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Weapons of Mass Destruction (WMD)


R-39M / Grom [Bark] / RSM-52V / SS-N-28

Russia regarded the maintenance of its strategic nuclear capacity, which represents the base of its policy of deterrence as a top priority. With this in mind (along with the need to replace obsolete and treaty-restricted systems), the Russian government authorized the modernization of it's strategic nuclear systems and hardware. This modernization envisaged the development of the SS-27 missile as a successor of the SS-25, the development of the new SS-N-28 to be deployed on submarines, and the construction of a fourth generation of strategic missile submarines. Russia maintains a force of nuclear-powered ballistic missile submarines equipped with intercontinental range missiles. Although the number of Russian SSBNs has dropped considerably, Russia planned to modernize its force with the addition of the new SS-NX-28 and new Borei Class ballistic missile submarines.

At the end of the 1980s work on an improved version of the R-39 missile began. The improved R-39 was intended to be deployed on Typhoon submarines and new "Yurin Dolgorukiy" SSBNs. Work on the new missile lagged seriously behind the initial timetable. Flight testing began in 1996 and the first launches terminated in failures.

The new Grom SS-N-28 was designed to provide improved accuracy compared to the previous SS-N-20, but is otherwise apparently a straightforward development of this system. The SS-NX-28, unlike previous Russian SLBMs, is the first to be totally developed and manufactured within Russia's borders by the Makeyev Machine-Building Design Bureau. The test launch of a prototype SS-NX-28 (RSM-52V) SLBM on 19 November 1998 resulted in a catastrophic failure of the SLBM's booster. The missile exploded roughly 200 meters after take-off from its ground based launch station. The SS-NX-28 then proceeded to fail its next two test firings, after which the project was abandoned.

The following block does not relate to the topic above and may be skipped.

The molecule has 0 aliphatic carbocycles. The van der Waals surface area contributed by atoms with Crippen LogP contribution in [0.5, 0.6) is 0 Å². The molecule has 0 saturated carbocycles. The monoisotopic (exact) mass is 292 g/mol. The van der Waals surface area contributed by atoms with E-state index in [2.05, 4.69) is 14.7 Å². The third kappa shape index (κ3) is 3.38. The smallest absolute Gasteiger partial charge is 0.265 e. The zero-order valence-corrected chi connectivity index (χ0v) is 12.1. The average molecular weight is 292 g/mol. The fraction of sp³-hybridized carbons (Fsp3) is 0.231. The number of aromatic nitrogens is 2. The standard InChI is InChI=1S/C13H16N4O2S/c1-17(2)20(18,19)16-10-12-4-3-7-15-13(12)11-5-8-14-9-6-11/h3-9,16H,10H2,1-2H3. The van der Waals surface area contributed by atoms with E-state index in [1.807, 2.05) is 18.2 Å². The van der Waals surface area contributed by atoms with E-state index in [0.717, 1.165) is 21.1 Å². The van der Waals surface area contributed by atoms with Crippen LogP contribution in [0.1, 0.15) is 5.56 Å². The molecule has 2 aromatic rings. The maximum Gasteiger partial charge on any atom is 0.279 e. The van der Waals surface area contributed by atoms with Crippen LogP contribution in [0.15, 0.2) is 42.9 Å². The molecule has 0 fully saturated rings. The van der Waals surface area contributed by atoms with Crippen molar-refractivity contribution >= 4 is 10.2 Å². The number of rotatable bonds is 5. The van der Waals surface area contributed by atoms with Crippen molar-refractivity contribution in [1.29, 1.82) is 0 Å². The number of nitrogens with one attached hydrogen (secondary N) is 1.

As of early 1999 it appeared that construction had ceased on the first unit of the Borei-class, pending a redesign of the ship to accommodate a different missile from the SS-N-28 for which the class was originally designed to carry.

The Typhoon submarines were initially intended to be retrofitted to carry the SS-N-28 missile. The lead unit of this class, the TK-208, had been in overhaul since 1992 with the intent of receiving these modifications. The Typhoon class submarines are slated to be withdrawn from service within a few years, and it is unlikely that other units of the class would be modified to accommodate new missiles.

In January 2000 Rear-Admiral Vladimir Makeev, the head of the Northern Fleet's rocket test site at Nenoksa, Arkhangelsk County, stated that a Typhoon submarine would be used to test the new Bark-class strategic missiles. Makeev also stated that Bark-class missiles were to be installed on the forth generation Borey-class submarines.

The SS-N-28 Bark was already in the test stage when the Navy refused from the missile in favor of the new designer, the Moscow Teplotechnika Institute. The institute was engaged in the ground-based Topol missiles and actively lobbied by the Defense Minister Sergei Ivanov.



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